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Richard Ofshe (born in 1941) is an American sociologist and Professor Emeritus of Sociology at the University of California, Berkeley. He is a member of the advisory board of the False Memory Syndrome Foundation advocacy organization,[1] and is known for his expert testimony relating to coercion in small groups, confessions, and interrogations.

False memories

His personal homepage at that institution lists his areas of interest to be coercive social control, social psychology, influence in police interrogation, and influence leading to pseudo-memory in psychotherapy. [2]

Ofshe has been characterized as a "world-renowned expert on influence interrogation"[3]. He believes that coerced confessional testimony is extremely unreliable, and stated in a Time Magazine article that "Recovered memory therapy will come to be recognized as the quackery of the 20th century."[4] In a more recent Time Magazine article in 2005, Ofshe is quoted as saying that false testimony does not just occur through coercion, but may also occur in instances of "exhaustion or mental impairment." However, he also stated that it is only recently that juries have been allowed to hear expert testimony about these kinds of theories[5] John E. Reid and Associates has criticized Offshe and provides examples of cases in which Ofshe's expert witness testimony was either rejected, or had less-than positive outcomes at trial.Ofshe has been critiqued for using secondary sources instead of primary ones to promote the theory that more legal miscarriages of justice may exist than actually do.[6]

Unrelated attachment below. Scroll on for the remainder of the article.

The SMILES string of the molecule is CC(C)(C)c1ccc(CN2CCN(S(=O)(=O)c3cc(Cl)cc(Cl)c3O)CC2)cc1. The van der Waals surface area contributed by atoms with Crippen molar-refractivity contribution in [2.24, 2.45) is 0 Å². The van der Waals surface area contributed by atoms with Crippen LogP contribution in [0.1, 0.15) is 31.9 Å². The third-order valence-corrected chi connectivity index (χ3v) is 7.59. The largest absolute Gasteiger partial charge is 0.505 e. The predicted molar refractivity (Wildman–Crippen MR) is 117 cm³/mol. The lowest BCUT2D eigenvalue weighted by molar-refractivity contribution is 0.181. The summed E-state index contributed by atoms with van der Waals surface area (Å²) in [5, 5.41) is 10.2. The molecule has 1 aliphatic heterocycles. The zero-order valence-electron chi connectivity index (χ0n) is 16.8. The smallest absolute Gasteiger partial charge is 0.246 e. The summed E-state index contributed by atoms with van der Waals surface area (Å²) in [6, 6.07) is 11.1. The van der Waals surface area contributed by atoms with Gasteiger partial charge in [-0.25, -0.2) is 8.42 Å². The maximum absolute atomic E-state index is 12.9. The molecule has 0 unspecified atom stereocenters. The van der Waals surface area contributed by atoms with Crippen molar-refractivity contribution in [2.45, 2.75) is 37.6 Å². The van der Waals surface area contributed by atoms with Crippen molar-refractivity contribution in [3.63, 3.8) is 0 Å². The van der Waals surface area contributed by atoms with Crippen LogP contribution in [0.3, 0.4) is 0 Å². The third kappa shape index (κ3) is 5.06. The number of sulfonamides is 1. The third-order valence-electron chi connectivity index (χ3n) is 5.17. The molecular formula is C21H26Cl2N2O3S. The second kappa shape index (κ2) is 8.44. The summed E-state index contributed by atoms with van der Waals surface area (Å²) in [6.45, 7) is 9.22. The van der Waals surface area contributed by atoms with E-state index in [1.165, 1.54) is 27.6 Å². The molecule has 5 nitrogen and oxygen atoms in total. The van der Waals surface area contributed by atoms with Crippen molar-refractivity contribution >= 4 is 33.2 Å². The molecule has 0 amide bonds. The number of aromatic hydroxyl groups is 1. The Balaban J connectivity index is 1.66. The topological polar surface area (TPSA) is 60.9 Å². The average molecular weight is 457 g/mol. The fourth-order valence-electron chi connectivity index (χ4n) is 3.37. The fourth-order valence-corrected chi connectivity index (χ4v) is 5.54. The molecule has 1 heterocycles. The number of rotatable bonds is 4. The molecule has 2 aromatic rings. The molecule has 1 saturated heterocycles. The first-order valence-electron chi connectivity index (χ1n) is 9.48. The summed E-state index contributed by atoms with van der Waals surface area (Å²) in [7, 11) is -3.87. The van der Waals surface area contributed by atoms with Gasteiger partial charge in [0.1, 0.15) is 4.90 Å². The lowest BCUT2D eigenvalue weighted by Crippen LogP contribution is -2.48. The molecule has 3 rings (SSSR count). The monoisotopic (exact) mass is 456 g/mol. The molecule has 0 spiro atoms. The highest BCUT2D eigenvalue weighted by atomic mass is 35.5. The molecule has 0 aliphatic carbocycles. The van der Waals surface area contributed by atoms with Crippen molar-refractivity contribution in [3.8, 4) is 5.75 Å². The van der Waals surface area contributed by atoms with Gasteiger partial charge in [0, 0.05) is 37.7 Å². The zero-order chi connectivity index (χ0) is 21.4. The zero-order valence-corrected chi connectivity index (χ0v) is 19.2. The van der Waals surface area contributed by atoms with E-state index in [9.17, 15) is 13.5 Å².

Education

  • Queens College of the City University of New York, B.A., psychology
  • Queens College of the City University of New York, M.A., sociology
  • Stanford University, Ph.D., sociology, sub-specializing in social psychology

Early career

After completing his studies at Stanford, Ofshe joined the faculty at the University of California, Berkeley at the level of Assistant Professor in the Department of Sociology in 1967. He was promoted to an Associate Professor in 1971 and Professor in 1982. [7]

Honors

Ofshe has received several honors and recognition for his research and writings[8][9][10]:

  • John Simon Guggenheim Memorial Foundation Fellow, 1973-1974[11]